Lay your liner in the hole, putting stones or bricks around the edges to stop it slipping down. Place the end of the hose in the bottom of the pond and anchor it with something heavy (but not sharp). Then fill the pond with water, taking care to move the stones or bricks as it fills to release the liner and allow it to fit the hole.
Smooth the liner over the mortar edge into the trench - it should cover almost half of it. Then trim off the excess with a pair of scissors or a sharp knife.
Fill the trench around the edge of the pond with concrete, bringing it level with the top of the mortar rim. This anchors the liner in place and gives you a firm base on which you can place the edging slabs. Leave the concrete to dry for about 24 hours.
Lay the slabs on a continuous bed of mortar on the concrete, overlapping the liner by 50mm. Then mix the mortar, using four parts sharp sand to one part cement. Allow a 10mm mortar joint between the slabs. For a curved pond, you'll need to cut each slab to fit using a club hammer and bolster chisel, or an angle grinder. Be sure to wear heavy-duty gloves, safety goggles and a dust mask while you cut your slabs.
Before finishing the edging, you'll need to drain the pond. Either siphon out the water with a length of hosepipe, or use the pump - just fit a hosepipe to its outlet. As you'll need to make certain the pump is covered with water at all times when it's operating, you'll need to scoop out the last of the water.
After you've drained your pond, point the joint between the slabs and liner. Make sure you clean the liner thoroughly afterwards, as mortar is poisonous to plants and fish.
You'll find installing a pump easier when your pond is empty. You'll need to raise the pump off the bottom, as this stops debris clogging your filter and helps you reach it for cleaning. The pump shown here is a low-voltage model with a fountain head. It's connected to an ultra-violet clarifier and biological tank filter. You can connect it to the mains power in the same way as low-voltage garden lighting.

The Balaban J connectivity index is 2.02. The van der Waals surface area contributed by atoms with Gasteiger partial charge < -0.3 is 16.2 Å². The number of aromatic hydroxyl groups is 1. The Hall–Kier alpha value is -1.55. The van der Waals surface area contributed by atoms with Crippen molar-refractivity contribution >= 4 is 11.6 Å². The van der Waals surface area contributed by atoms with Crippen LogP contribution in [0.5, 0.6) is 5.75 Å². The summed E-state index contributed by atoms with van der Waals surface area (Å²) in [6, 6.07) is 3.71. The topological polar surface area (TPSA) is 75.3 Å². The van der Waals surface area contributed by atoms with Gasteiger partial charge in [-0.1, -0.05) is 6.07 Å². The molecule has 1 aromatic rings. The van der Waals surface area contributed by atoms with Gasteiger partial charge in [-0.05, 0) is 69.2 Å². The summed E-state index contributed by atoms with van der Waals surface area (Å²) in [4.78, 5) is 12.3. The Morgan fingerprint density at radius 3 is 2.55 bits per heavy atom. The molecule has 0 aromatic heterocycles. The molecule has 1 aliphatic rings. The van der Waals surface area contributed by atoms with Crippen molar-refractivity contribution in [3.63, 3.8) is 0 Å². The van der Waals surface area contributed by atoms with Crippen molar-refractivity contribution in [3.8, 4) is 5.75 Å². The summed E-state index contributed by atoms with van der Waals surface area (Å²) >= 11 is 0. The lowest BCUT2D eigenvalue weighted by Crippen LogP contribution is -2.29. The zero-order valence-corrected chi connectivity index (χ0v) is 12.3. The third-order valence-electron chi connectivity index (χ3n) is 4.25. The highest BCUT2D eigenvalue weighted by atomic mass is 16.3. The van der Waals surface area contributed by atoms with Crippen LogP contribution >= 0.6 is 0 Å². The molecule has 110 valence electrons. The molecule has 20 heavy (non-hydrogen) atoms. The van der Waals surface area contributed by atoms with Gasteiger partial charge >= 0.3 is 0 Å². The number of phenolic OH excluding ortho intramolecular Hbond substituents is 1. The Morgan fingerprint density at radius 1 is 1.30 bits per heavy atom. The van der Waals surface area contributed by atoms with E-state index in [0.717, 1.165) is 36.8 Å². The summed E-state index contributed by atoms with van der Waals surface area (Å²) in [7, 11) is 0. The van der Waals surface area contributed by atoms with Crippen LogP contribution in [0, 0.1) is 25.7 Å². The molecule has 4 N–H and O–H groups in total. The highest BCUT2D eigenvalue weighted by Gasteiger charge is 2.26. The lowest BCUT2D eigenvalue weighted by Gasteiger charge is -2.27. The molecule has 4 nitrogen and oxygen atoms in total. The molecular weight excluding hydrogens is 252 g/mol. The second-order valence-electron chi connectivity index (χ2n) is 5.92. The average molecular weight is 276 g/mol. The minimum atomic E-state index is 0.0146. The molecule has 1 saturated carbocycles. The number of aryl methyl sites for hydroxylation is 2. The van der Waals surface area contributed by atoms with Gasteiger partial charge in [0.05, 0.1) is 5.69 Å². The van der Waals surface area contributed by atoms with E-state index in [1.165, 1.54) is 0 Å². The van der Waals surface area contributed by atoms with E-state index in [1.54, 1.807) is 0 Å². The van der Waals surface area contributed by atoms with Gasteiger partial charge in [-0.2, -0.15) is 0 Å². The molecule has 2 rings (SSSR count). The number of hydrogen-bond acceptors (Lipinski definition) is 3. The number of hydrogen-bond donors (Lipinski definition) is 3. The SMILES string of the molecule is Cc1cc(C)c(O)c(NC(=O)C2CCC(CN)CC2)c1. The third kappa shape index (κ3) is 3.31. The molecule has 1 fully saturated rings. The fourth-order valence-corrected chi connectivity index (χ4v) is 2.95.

A low-voltage pump is quite straightforward to install and connect, but remember that water and electricity are a lethal mix. If you're in any doubt about your ability to carry out the installation yourself, call in an electrician.
Lay a piece of pond underlay on the liner to protect it, and put two bricks on top as supports.
Rest a slab or a flat stone on the bricks and stand the pump on it. Then put a spirit level placed on the pond edging, and use it to determine where to put your fountain head. You should set this about 3mm-5mm above the water level.
Make sure your pump's underground cables are protected. We've run the low voltage cable shown in the picture through a plastic conduit, as it goes through a rockery beside the pond.
Attach the 25mm pipe to the pump outlet using a jubilee clip. This pipe will lead in turn to the ultra-violet clarifier and biological filter.
Use a hacksaw to cut the end off the pipe attachment on the ultra-violet clarifier, so it fits the size of your pipe and lets you connect it. Remember that an ultra-violet clarifier needs its own electricity supply, and make sure you follow the manufacturer's instructions when you connect it.
Put the tank filter in a position that's higher than the pond (in this case, its outlet will feed a waterfall). Connect a pipe from the ultra-violet unit outlet to the tank inlet.
Even when your pond has filters, it's important to have plants in it to keep the water healthy. Try and cover about a third of your pond's surface with foliage during the growing season - it deprives algae of the light they need to flourish. Lilies, which have large leaves, are ideal for this.
It's also a good idea to add deep-water aquatics and floating plants, as they'll starve the algae of mineral salts. Aquatic plants don't need rich soil, so use aquatic compost or a heavy garden soil. But try to avoid soils that are too sandy or contain farmyard manure.
For most ornamental ponds, you should anchor your plants in special planting baskets with latticework sides. These retain the soil while allowing water to get through. Modern baskets also have micro-mesh sides that stop the soil making the water dirty. If your basket has large holes, it's worth lining it with a square of hessian before filling it with compost. If you've got tall plants like bulrushes, put a brick in the bottom of the basket before you pour in the compost and plant them. This'll keep them stable.
If you think the pond plant you've chosen will soon outgrow its basket, re-pot it into a larger one. Add clean gravel as a topping around the stem to stop losing any soil from the surface of your pot. Then gently lower the plant into your pond.